Re: [OAUTH-WG] New Version Notification for draft-ietf-oauth-dpop-01.txt

Neil Madden <> Sat, 07 November 2020 15:30 UTC

Return-Path: <>
Received: from localhost (localhost []) by (Postfix) with ESMTP id 742CB3A07D7 for <>; Sat, 7 Nov 2020 07:30:22 -0800 (PST)
X-Virus-Scanned: amavisd-new at
X-Spam-Flag: NO
X-Spam-Score: -0.198
X-Spam-Status: No, score=-0.198 tagged_above=-999 required=5 tests=[DKIM_SIGNED=0.1, DKIM_VALID=-0.1, DKIM_VALID_AU=-0.1, DKIM_VALID_EF=-0.1, HTML_MESSAGE=0.001, SPF_HELO_NONE=0.001, SPF_PASS=-0.001, URIBL_BLOCKED=0.001] autolearn=ham autolearn_force=no
Authentication-Results: (amavisd-new); dkim=pass (1024-bit key)
Received: from ([]) by localhost ( []) (amavisd-new, port 10024) with ESMTP id zeiYMheGkuIk for <>; Sat, 7 Nov 2020 07:30:19 -0800 (PST)
Received: from ( [IPv6:2a00:1450:4864:20::330]) (using TLSv1.2 with cipher ECDHE-RSA-AES128-GCM-SHA256 (128/128 bits)) (No client certificate requested) by (Postfix) with ESMTPS id 9F04A3A00C4 for <>; Sat, 7 Nov 2020 07:30:19 -0800 (PST)
Received: by with SMTP id h2so4212612wmm.0 for <>; Sat, 07 Nov 2020 07:30:19 -0800 (PST)
DKIM-Signature: v=1; a=rsa-sha256; c=relaxed/relaxed;; s=google; h=from:mime-version:subject:date:message-id:references:cc:in-reply-to :to:content-transfer-encoding; bh=WBM6sBWiXYjB9di9+7QBZLyTEpMF4tfTa62YauiWP0c=; b=dRnY7mUupptk4UuhWZyxKBDavqjsGtj7AndlVQK0ikUBG5y2xTGYgBoT9gSZbTju8k Rx9/IgOg80WJmCAdlVgkunn9cfkJGuXIKE9OsPG7RKYQO5LNITmEXiGxS4qy7JN554hu 9JPYuK1EVhvaAD2KQOJx+0IlsyeVFLk/x/LZg=
X-Google-DKIM-Signature: v=1; a=rsa-sha256; c=relaxed/relaxed;; s=20161025; h=x-gm-message-state:from:mime-version:subject:date:message-id :references:cc:in-reply-to:to:content-transfer-encoding; bh=WBM6sBWiXYjB9di9+7QBZLyTEpMF4tfTa62YauiWP0c=; b=pzFoOejD/VcuxrgOTT1GjD2vkhMuN3ftU527XgDdgj6d4kuAURnq0sIpLmjRpD75Dj 09Boad5e/nEUNkc84DAMdYk9PvL+nsV3RoF6DDg8A6r90FID9XS6itQivWgTv4umtzcs Z5HaGgW7qWZVKsAAJ70liGaM57gZ10tysdOO0vlMaJ1nrS1pHiE7pNfRUlpV+aR65tKI gPfEJL4AXnjDkmGXze+fbgtt2pJZitsDD6ZpEpi84/Yogvo9gHFEWCkg74U7TI/OhJ7g JPwyosqleIFB6UZhv7zJBNOTcbU8BHdFgHmKIAIK78S8NSUxm3kXksZLcYONXAgO1EUg 1Jzw==
X-Gm-Message-State: AOAM532BU9iF2Y7M2V+IOIOlILmTEGziynYh6Ry2EuiAHB2X0ZCEFOC/ E/HeVv6xEd/imP12PZ5nVOB9Hiid05yYIa0Z4gHUeqF3wGpd6cCr03AeXZ028sDA9CBmKFzbiQ= =
X-Google-Smtp-Source: ABdhPJxPPRvb26ab9O35zZv/Jvv45tmMtQN41o9PtkSBhEI5viDXi6BqXZgVvU13rOVBpt4s/Vge6g==
X-Received: by 2002:a05:600c:21d5:: with SMTP id x21mr5538817wmj.133.1604763017463; Sat, 07 Nov 2020 07:30:17 -0800 (PST)
Received: from [] ([]) by with ESMTPSA id b17sm6881860wru.12.2020. (version=TLS1_3 cipher=TLS_AES_128_GCM_SHA256 bits=128/128); Sat, 07 Nov 2020 07:30:15 -0800 (PST)
From: Neil Madden <>
Mime-Version: 1.0 (1.0)
Date: Sat, 7 Nov 2020 15:30:14 +0000
Message-Id: <>
References: <>
Cc: oauth <>
In-Reply-To: <>
To: Brian Campbell <>
X-Mailer: iPhone Mail (17H35)
Content-Type: multipart/alternative; boundary=Apple-Mail-574B9628-E63C-4315-9F83-DA702C673342
Content-Transfer-Encoding: 7bit
Archived-At: <>
Subject: Re: [OAUTH-WG] New Version Notification for draft-ietf-oauth-dpop-01.txt
X-Mailman-Version: 2.1.29
Precedence: list
List-Id: OAUTH WG <>
List-Unsubscribe: <>, <>
List-Archive: <>
List-Post: <>
List-Help: <>
List-Subscribe: <>, <>
X-List-Received-Date: Sat, 07 Nov 2020 15:30:22 -0000

> On 6 Nov 2020, at 22:02, Brian Campbell <> wrote:
>> On Tue, May 5, 2020 at 2:52 PM Brian Campbell <> wrote:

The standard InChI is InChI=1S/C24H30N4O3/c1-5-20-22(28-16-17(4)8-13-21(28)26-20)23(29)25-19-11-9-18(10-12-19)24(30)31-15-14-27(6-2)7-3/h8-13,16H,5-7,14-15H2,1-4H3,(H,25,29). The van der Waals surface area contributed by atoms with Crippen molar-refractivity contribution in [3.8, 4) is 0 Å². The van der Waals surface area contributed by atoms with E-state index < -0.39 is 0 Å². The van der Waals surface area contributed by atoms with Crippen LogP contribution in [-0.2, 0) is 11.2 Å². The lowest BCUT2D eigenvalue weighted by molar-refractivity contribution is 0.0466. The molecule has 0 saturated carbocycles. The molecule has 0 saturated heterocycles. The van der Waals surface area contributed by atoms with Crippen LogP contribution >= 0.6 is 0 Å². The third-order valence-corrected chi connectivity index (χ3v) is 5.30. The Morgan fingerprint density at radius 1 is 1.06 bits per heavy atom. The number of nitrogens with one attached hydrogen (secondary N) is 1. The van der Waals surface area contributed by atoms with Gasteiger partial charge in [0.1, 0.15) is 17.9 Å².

>>> 9.1:
>>> This would be a good place to mention BREACH as an example of how a DPoP proof (and AT) might leak, despite only being sent over a direct HTTPS channel. Note though that adding a random jti is an effective defence against this even if the server doesn’t check it.
>> Thanks for that note as a good reason to keep jti even if the requirements on checking it are relaxed. 
> In trying to add some text that makes such mention I realized (again) that I don't have a very good understanding of BREACH. With a bit of reading of the overview and paper at it seems that BREACH is applicable to attacking compression for leaking sensitive information in HTTP responses. Whereas a DPoP proof is only defined to be sent in an HTTP request. And ATs are only in a response once and then used in requests. Perhaps it's a limitation of my own imagination or intellect but I don't see how BREACH is relevant here. If you can explain it to me "for dummies" style or better yet propose some text, we can certainly look at adding it. Short of that though, I'm not equipped to write anything legitimate about it and will just omit any such mention.  

BREACH was primarily attacking web browser clients, which do indeed usually only allow compression in responses. But OAuth is used for other API clients and compression of requests, although by no means widespread, is sometimes used. For example [1] where it’s recommended that clients use compression for both requests and responses, and a Google search shows various other cases. 

So in these cases a BREACH-like attack could be used to recover a bearer token in those requests. However, on reflection it’s not a hugely likely attack vector for a number of reasons:

1. HTTP compression only compresses the request entity, not the headers or request URI. So this would only be a risk when sending the access token in the body as in [2]. And it’s not a risk for a DPoP proof as that’s always in a header. 

2. In order for the attack to work the attacker needs to be able to influence some part of the requests, which is generally a bit harder than influencing responses from a server. The most likely vector IMO would be XSS, in which case there are likely to be more direct ways to steal the token. 

I wouldn’t want to say that this is never a risk, but it perhaps doesn’t rise to the level that it’s worth spelling out. 



— Neil
ForgeRock values your Privacy <>